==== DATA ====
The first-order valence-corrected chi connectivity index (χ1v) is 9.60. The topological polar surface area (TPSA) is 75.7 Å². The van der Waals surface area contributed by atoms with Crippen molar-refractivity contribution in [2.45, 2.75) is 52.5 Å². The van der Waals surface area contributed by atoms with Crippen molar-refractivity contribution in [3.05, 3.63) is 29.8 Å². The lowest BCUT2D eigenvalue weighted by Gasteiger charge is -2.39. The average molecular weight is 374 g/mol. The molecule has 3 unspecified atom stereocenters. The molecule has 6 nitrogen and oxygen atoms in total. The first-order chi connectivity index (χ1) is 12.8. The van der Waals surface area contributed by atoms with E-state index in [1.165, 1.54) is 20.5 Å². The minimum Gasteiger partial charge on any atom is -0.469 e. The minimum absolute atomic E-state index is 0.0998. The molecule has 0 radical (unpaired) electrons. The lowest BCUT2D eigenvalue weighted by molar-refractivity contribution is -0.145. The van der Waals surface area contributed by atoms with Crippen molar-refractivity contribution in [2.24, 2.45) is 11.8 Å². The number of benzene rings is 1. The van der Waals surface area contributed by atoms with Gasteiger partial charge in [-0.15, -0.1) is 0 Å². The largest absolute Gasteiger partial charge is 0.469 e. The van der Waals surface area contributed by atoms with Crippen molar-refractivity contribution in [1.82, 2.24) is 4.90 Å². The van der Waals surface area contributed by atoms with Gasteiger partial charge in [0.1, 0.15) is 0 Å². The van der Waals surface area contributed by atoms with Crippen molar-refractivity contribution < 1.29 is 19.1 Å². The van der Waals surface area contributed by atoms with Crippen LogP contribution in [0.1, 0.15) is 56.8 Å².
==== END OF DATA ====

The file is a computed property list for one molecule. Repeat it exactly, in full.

The first-order valence-corrected chi connectivity index (χ1v) is 9.60. The topological polar surface area (TPSA) is 75.7 Å². The van der Waals surface area contributed by atoms with Crippen molar-refractivity contribution in [2.45, 2.75) is 52.5 Å². The van der Waals surface area contributed by atoms with Crippen molar-refractivity contribution in [3.05, 3.63) is 29.8 Å². The lowest BCUT2D eigenvalue weighted by Gasteiger charge is -2.39. The average molecular weight is 374 g/mol. The molecule has 3 unspecified atom stereocenters. The molecule has 6 nitrogen and oxygen atoms in total. The first-order chi connectivity index (χ1) is 12.8. The van der Waals surface area contributed by atoms with E-state index in [1.165, 1.54) is 20.5 Å². The minimum Gasteiger partial charge on any atom is -0.469 e. The minimum absolute atomic E-state index is 0.0998. The molecule has 0 radical (unpaired) electrons. The lowest BCUT2D eigenvalue weighted by molar-refractivity contribution is -0.145. The van der Waals surface area contributed by atoms with Crippen molar-refractivity contribution in [2.24, 2.45) is 11.8 Å². The number of benzene rings is 1. The van der Waals surface area contributed by atoms with Gasteiger partial charge in [-0.15, -0.1) is 0 Å². The largest absolute Gasteiger partial charge is 0.469 e. The van der Waals surface area contributed by atoms with Crippen molar-refractivity contribution in [1.82, 2.24) is 4.90 Å². The van der Waals surface area contributed by atoms with Gasteiger partial charge in [0.1, 0.15) is 0 Å². The van der Waals surface area contributed by atoms with Crippen molar-refractivity contribution < 1.29 is 19.1 Å². The van der Waals surface area contributed by atoms with Crippen LogP contribution in [0.1, 0.15) is 56.8 Å².